In the other Bono entire family are by the River Jordan and go for a swim. Bono writes - “The symbol of baptism is about submerging into your death in order to emerge into new life, a powerful poetry, and I’m a fortunate man to have a family of foolish pilgrims who will follow me into this symbolism.”
Bono’s early faith was nurtured in the Shalom fellowship, one of so many house groups that popped up at the time of a charismatic movement that swept the world in the late 70s. It was full of spiritual energy but lacked in wise leadership.
There was no shortage of naivety. I smiled at the story where Bono takes Ali to London and has no money, expecting God to supply. The same naivety though almost costs us U2, all those records and all Bono’s phenomenal justice campaigning.
Initially seeing U2 as a missional arm to the youth Shalom turned on the band and suggested rock music wasn’t a healthy place for young believers.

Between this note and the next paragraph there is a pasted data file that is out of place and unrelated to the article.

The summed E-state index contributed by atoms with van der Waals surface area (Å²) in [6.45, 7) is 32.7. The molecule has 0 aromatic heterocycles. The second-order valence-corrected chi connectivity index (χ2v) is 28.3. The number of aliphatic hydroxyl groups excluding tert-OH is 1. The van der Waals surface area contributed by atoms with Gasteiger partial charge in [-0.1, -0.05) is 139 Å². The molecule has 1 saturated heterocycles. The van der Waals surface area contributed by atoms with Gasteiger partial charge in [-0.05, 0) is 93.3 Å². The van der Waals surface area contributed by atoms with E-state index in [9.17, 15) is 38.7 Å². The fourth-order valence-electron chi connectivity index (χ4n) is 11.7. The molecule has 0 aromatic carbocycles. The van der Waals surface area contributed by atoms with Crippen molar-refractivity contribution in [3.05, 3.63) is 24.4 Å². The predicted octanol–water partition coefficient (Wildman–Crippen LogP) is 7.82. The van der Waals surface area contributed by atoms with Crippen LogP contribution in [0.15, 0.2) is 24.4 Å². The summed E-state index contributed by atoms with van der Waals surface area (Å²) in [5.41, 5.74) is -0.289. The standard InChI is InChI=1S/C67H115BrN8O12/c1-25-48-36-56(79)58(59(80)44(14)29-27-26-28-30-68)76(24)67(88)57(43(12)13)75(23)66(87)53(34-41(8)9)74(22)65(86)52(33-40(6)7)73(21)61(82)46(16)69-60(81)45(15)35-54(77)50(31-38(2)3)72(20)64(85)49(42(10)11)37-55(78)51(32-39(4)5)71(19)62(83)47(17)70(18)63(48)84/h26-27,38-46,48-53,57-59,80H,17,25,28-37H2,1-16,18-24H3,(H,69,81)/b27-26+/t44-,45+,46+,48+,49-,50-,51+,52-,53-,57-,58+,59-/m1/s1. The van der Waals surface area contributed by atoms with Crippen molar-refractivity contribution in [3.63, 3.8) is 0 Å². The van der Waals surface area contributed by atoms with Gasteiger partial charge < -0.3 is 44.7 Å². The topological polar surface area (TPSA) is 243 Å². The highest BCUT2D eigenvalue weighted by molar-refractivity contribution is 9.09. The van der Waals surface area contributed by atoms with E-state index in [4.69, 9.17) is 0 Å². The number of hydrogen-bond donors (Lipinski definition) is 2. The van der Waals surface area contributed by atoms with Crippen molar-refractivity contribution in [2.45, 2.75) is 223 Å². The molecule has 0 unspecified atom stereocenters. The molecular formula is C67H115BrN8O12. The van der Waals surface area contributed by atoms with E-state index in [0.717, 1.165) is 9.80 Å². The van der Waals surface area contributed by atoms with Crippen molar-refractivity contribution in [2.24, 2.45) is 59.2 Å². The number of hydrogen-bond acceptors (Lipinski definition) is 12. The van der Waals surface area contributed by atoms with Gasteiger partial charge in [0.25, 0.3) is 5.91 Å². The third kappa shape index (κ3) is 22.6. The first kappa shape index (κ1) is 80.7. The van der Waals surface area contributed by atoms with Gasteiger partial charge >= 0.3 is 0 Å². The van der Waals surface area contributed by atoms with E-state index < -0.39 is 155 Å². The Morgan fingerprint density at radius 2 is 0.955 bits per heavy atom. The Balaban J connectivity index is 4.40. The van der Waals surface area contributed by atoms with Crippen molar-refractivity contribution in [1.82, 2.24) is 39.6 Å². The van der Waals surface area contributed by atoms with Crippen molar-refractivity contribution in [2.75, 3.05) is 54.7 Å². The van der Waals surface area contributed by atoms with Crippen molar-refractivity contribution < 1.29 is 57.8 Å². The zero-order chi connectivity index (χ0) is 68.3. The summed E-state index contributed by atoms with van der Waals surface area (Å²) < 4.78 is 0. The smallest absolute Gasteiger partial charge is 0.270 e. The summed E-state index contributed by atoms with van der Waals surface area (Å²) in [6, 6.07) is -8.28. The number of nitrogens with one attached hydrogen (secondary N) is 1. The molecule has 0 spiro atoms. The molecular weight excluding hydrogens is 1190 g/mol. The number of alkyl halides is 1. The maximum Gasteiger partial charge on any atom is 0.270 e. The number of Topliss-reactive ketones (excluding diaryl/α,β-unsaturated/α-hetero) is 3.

Under such influence, Edge left the band. Telling their manager Paul McGinness of their decision he played along to their piety and asked if God would be happy for his followers to not fulfil contracts. The break up was off. A vocation survived and a vocation is what Bono believes he has.
It is frightening to surmise the amount of things that the world would have missed had they listened to their pastor in Shalom and given up music. Pastors… be careful.
It might be as a result of the Shalom experience that has Bono questioning institutional Christianity. He seems to prefer sitting alone in Churches than being part of communities with Creeds and leaders who might lead badly.